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5 Scenarios Where Proper Workplace Decorum is Essential

WorkingWhile workplaces have become increasingly less formal and more business transactions are taking place outside traditional office settings, the line that separates business from personal can blur. It is important to maintain a certain level of workplace decorum, whether you are in the office or out at an office mixer. Be sure to observe the following pointers, which address a variety of scenarios:

  • In-person meetings. How you conduct yourself during an in-person meeting will leave a lasting impression on your boss and colleagues.
    • Be considerate of others’ time and communicate the purpose, duration and the items for discussion in advance. Thank attendees for their participation, and demonstrate your appreciation by promptly circulating a recap or minutes that document their contribution.
    • Don’t monopolize the conversation. Ensure that everyone has had a chance to speak their mind before ending the meeting.
    • Never assign an action item to someone not present until you have had an opportunity to negotiate it with them.
    • If you are attending another person's meeting, be respectful and resist the urge to multi-task. If you are waiting for an important phone call, turn your phone to vibrate or silent, and excuse yourself before answering. Otherwise, turn your devices off.
  • On the phone. While the cell phone has allowed us to take calls anywhere and at any time, there is still an art to proper phone etiquette.
    • Answer the phone with warmth and enthusiasm, and identify yourself and your department.
    • When initiating a call, be sure to introduce yourself and explain why you are calling. This will help ensure that you are reaching the right person or department, and allow a secretary or receptionist to assist you better if the person you are trying to contact is out of the office.
    • Always return calls within 24 hours. If you don’t have an answer for someone, tell the caller what you are doing to address their need rather than screen the call. If someone else would better serve them, point them in the right direction.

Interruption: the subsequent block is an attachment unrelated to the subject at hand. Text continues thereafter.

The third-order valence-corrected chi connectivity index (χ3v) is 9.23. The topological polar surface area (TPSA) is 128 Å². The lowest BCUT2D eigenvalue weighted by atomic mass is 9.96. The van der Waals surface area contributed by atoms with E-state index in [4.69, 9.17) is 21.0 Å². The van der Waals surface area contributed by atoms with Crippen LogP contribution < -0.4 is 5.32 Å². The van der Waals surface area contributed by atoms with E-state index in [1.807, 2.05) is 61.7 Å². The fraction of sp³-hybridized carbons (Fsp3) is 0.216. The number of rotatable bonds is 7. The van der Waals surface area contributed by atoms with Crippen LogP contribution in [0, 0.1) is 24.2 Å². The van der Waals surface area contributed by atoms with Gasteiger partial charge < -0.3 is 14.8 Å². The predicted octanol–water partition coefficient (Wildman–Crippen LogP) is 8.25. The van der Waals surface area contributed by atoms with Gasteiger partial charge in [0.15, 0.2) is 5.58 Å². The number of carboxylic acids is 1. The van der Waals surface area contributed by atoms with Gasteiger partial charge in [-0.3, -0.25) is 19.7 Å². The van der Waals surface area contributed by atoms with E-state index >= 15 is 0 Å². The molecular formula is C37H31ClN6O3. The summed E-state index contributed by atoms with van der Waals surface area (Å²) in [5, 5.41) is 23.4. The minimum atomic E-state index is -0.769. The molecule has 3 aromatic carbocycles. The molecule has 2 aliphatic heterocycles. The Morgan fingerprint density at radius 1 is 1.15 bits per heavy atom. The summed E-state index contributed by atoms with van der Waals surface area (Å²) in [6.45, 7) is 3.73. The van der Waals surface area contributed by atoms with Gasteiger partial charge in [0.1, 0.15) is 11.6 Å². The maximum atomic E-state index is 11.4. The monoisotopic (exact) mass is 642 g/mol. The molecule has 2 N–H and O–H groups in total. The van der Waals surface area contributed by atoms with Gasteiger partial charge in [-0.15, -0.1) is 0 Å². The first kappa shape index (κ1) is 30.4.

• In email. Email can be an extremely efficient communication tool, but it is not always the best choice. Know when it is appropriate to email, and when it is better to pick-up the phone.
    • If a topic is so complex that you cannot sum it up in three paragraphs or less, it probably warrants a phone call. Email communications should be concise, with a subject line that adequately describes the content of the message.
    • When replying to an email, don’t default to “Reply All.” Weigh whether or not you really need to copy all recipients of the original distribution.
    • When composing emails, be sure that your name and contact information is included in a signature line.
    • Use complete sentences and avoid slang, abbreviations or emoticons, unless you are certain the person receiving the email will appreciate them. The brief, to-the-point nature of email can often be misinterpreted, so steer away from sarcasm or offbeat humor.
    • When emailing a boss, executive or someone else in leadership, let someone else read the message before sending it. They might catch something that you overlooked. If no one is around to help, read your email aloud and listen carefully to the tone to ensure that you are not leaving room for misinterpretation.
  • Dress and appearance. Showing a lack of concern for your personal appearance can be interpreted as a sign of disrespect to clients or co-workers and managers.
    • Clothing that is wrinkled or worn, an unshaven face or greasy or unkempt hair conveys that you lack professionalism.
    • Always err on the conservative side. In general, business casual requires men to wear dress shoes, slacks and a collared shirt, and for women, dress shoes, a nice blouse, dress pants or a skirt.
  • Social functions. Impressions made during a cocktail party, dinner or reception can make or break a business deal.
    • Always bring business cards, and be sure to arrive on time.
    • Do some work ahead of time to familiarize yourself with attendees, and provide introductions where appropriate. If you forget or are unaware of someone’s name, introduce the person you know first, and the unknown person may introduce themselves. If not, excuse yourself, and admit you are having a mental block, rather than fumble around.
  • Practicing proper workplace decorum in the office and at social functions is just one step to master in reaching your career goals. The AICPA’s E.D.G.E. Conference, August 6 to 8 in New Orleans, has a number of sessions that cover additional steps to maximizing your career potential, including networking tips, effective leadership strategies and much more. What other tips do you have to practice proper workplace decorum?

    AICPA Young CPA Network. The Young CPA Network is a vital community in which young and aspiring CPAs can seek answers and advice regarding career challenges and opportunities, while building the supportive network of professional relationships they need to be successful in the CPA profession.


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